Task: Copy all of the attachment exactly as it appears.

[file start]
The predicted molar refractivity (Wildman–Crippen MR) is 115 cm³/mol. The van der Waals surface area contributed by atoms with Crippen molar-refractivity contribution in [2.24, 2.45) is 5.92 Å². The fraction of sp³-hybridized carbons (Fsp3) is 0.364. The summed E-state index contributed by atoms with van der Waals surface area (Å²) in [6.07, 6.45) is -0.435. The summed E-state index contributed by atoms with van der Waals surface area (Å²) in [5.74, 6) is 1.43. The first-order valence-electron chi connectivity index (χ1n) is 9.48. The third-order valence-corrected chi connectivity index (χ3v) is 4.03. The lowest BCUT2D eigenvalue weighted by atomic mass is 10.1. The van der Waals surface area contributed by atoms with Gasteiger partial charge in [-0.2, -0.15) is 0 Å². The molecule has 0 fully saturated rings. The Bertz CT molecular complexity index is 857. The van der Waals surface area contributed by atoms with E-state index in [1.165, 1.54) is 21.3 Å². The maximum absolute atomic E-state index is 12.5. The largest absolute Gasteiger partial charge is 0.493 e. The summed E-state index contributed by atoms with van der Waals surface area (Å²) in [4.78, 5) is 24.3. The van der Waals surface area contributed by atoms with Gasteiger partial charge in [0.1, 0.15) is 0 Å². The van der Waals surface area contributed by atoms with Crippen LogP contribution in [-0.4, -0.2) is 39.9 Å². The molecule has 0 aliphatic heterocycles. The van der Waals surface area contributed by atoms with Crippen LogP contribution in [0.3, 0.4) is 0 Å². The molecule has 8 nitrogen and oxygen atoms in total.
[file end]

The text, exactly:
The predicted molar refractivity (Wildman–Crippen MR) is 115 cm³/mol. The van der Waals surface area contributed by atoms with Crippen molar-refractivity contribution in [2.24, 2.45) is 5.92 Å². The fraction of sp³-hybridized carbons (Fsp3) is 0.364. The summed E-state index contributed by atoms with van der Waals surface area (Å²) in [6.07, 6.45) is -0.435. The summed E-state index contributed by atoms with van der Waals surface area (Å²) in [5.74, 6) is 1.43. The first-order valence-electron chi connectivity index (χ1n) is 9.48. The third-order valence-corrected chi connectivity index (χ3v) is 4.03. The lowest BCUT2D eigenvalue weighted by atomic mass is 10.1. The van der Waals surface area contributed by atoms with Gasteiger partial charge in [-0.2, -0.15) is 0 Å². The molecule has 0 fully saturated rings. The Bertz CT molecular complexity index is 857. The van der Waals surface area contributed by atoms with E-state index in [1.165, 1.54) is 21.3 Å². The maximum absolute atomic E-state index is 12.5. The largest absolute Gasteiger partial charge is 0.493 e. The summed E-state index contributed by atoms with van der Waals surface area (Å²) in [4.78, 5) is 24.3. The van der Waals surface area contributed by atoms with Gasteiger partial charge in [0.1, 0.15) is 0 Å². The van der Waals surface area contributed by atoms with Crippen LogP contribution in [-0.4, -0.2) is 39.9 Å². The molecule has 0 aliphatic heterocycles. The van der Waals surface area contributed by atoms with Crippen LogP contribution in [0.3, 0.4) is 0 Å². The molecule has 8 nitrogen and oxygen atoms in total.